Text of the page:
STEPHEN KINZER: Well, I’ll tell you an interesting story to start off. I was recently on a panel in the National Cathedral in Washington, and one of the other panelists — we were talking about Iran —- was Bruce Laingen, who had been the chief American diplomat in Iran and was the most prominent figure among the hostages that were held there for 444 days. And I knew that Laingen had become an advocate of reconciliation with Iran, which I consider quite remarkable, considering the ordeal that he suffered, so I wanted to talk to him. I hadn’t met him before. And we exchanged some emails after that.

He told me an amazing story. He said, “I had been sitting in my solitary cell as a hostage for about a year, when one day the cell door opens, and there is standing one of the hostage takers, one of my jailers. And all of my rage and my fury built up over one year sitting in that cell just burst out, and I started screaming at him, and I was telling him, ‘You have no right to do this! This is cruel, this is inhumane! These people have done nothing! This is a violation of every law of god and man! You cannot take innocent people hostage!’” He said, “I went on like this for several minutes. When I was finally out of breath, the hostage taker paused for a moment, and then he leaned into my cell and said, in very good English, ‘You have no right to complain, because you took our whole country hostage in 1953.’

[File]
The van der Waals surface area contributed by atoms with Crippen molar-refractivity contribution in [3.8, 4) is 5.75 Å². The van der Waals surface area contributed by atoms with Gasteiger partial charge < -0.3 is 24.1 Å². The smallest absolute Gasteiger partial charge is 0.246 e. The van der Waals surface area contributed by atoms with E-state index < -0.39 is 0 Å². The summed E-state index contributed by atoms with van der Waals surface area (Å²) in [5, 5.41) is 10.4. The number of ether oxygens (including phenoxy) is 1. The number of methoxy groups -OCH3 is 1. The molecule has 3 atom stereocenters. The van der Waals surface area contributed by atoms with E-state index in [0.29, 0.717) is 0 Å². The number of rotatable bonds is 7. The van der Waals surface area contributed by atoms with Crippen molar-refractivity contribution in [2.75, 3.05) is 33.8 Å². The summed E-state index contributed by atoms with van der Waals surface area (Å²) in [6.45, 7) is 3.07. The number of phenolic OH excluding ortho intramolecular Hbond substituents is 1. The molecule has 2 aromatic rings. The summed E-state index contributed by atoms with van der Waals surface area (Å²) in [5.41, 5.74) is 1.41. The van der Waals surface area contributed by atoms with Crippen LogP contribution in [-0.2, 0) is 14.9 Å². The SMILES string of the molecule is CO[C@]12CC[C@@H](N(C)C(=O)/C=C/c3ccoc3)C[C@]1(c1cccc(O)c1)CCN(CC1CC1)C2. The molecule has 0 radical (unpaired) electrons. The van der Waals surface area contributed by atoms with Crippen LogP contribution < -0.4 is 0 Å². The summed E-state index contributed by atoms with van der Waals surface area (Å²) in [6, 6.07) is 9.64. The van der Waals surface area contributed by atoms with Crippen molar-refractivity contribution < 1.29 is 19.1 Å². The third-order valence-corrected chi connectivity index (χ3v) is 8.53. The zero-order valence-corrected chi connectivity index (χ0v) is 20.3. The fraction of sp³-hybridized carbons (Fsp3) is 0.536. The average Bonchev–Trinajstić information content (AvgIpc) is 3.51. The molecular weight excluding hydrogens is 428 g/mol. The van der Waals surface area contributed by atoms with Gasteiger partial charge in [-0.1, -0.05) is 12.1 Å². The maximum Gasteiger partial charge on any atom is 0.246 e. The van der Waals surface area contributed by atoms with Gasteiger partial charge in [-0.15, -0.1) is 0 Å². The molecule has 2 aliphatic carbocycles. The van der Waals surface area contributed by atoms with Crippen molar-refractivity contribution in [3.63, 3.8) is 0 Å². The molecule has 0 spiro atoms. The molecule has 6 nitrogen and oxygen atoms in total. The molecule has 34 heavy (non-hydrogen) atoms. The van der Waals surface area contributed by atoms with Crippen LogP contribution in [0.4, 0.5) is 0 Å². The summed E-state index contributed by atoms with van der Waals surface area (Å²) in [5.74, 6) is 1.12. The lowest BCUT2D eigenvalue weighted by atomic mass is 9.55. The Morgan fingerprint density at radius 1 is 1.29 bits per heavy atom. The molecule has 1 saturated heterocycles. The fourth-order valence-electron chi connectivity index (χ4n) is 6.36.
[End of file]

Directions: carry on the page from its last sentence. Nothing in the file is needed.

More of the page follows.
I want you to burn that quote (the one highlighted in bold) in your memory so the next time you criticize the hostage-takers, you will be reminded of this sobering quote.

Nader Uskowi said...


When defending the hostage taking, it is good to be reminded of an important fact in the Iranian history. Those Islamists, the hostage takers included, who had become the new rulers of Iran, had come from a political tradition that despised (and still do) Premier Mossadeq and his nationalist movement. One of their leading figures at the time of the coup against Mossadeq was Ayatollah Kashani who openly sided against Mossadeq when the nationalist leader needed all the support during the height of his oil nationalization movement against the British and the shah. So I will be very careful accepting their justification of hostage taking as an act to defend the ideals of Mossadeq and his nationalist movement against the imperial court and the British oil company. If they used this excuse, I assume they used it more as an excuse for their dubious action.